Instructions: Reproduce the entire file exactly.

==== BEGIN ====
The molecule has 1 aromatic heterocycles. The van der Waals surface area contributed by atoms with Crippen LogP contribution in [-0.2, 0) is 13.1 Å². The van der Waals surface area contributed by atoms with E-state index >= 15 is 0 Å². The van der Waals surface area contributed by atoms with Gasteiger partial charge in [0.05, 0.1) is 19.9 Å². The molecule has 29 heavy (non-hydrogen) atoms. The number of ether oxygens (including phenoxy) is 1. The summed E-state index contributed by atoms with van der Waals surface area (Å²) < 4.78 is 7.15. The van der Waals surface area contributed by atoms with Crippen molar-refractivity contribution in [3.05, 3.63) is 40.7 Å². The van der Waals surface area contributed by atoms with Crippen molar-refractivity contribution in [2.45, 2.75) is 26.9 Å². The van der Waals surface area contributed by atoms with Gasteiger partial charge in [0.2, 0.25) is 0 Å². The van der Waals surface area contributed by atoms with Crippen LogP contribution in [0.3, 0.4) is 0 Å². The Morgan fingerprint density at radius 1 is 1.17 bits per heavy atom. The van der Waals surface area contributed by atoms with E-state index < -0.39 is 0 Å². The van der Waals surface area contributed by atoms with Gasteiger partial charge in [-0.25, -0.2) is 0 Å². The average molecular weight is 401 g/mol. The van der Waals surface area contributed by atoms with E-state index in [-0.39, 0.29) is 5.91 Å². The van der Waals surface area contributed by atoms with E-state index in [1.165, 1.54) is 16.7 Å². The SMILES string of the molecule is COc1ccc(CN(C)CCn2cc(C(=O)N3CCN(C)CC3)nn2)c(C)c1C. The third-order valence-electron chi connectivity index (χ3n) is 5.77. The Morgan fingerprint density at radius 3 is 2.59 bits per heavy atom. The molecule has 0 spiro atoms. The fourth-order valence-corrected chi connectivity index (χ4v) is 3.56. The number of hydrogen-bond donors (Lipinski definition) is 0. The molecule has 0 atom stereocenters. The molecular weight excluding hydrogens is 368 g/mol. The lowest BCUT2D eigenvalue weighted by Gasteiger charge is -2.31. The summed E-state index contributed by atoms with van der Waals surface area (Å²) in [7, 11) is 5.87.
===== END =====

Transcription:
The molecule has 1 aromatic heterocycles. The van der Waals surface area contributed by atoms with Crippen LogP contribution in [-0.2, 0) is 13.1 Å². The van der Waals surface area contributed by atoms with E-state index >= 15 is 0 Å². The van der Waals surface area contributed by atoms with Gasteiger partial charge in [0.05, 0.1) is 19.9 Å². The molecule has 29 heavy (non-hydrogen) atoms. The number of ether oxygens (including phenoxy) is 1. The summed E-state index contributed by atoms with van der Waals surface area (Å²) < 4.78 is 7.15. The van der Waals surface area contributed by atoms with Crippen molar-refractivity contribution in [3.05, 3.63) is 40.7 Å². The van der Waals surface area contributed by atoms with Crippen molar-refractivity contribution in [2.45, 2.75) is 26.9 Å². The van der Waals surface area contributed by atoms with Gasteiger partial charge in [0.2, 0.25) is 0 Å². The van der Waals surface area contributed by atoms with Crippen LogP contribution in [0.3, 0.4) is 0 Å². The Morgan fingerprint density at radius 1 is 1.17 bits per heavy atom. The van der Waals surface area contributed by atoms with E-state index < -0.39 is 0 Å². The van der Waals surface area contributed by atoms with Gasteiger partial charge in [-0.25, -0.2) is 0 Å². The average molecular weight is 401 g/mol. The van der Waals surface area contributed by atoms with E-state index in [-0.39, 0.29) is 5.91 Å². The van der Waals surface area contributed by atoms with E-state index in [1.165, 1.54) is 16.7 Å². The SMILES string of the molecule is COc1ccc(CN(C)CCn2cc(C(=O)N3CCN(C)CC3)nn2)c(C)c1C. The third-order valence-electron chi connectivity index (χ3n) is 5.77. The Morgan fingerprint density at radius 3 is 2.59 bits per heavy atom. The molecule has 0 spiro atoms. The fourth-order valence-corrected chi connectivity index (χ4v) is 3.56. The number of hydrogen-bond donors (Lipinski definition) is 0. The molecule has 0 atom stereocenters. The molecular weight excluding hydrogens is 368 g/mol. The lowest BCUT2D eigenvalue weighted by Gasteiger charge is -2.31. The summed E-state index contributed by atoms with van der Waals surface area (Å²) in [7, 11) is 5.87.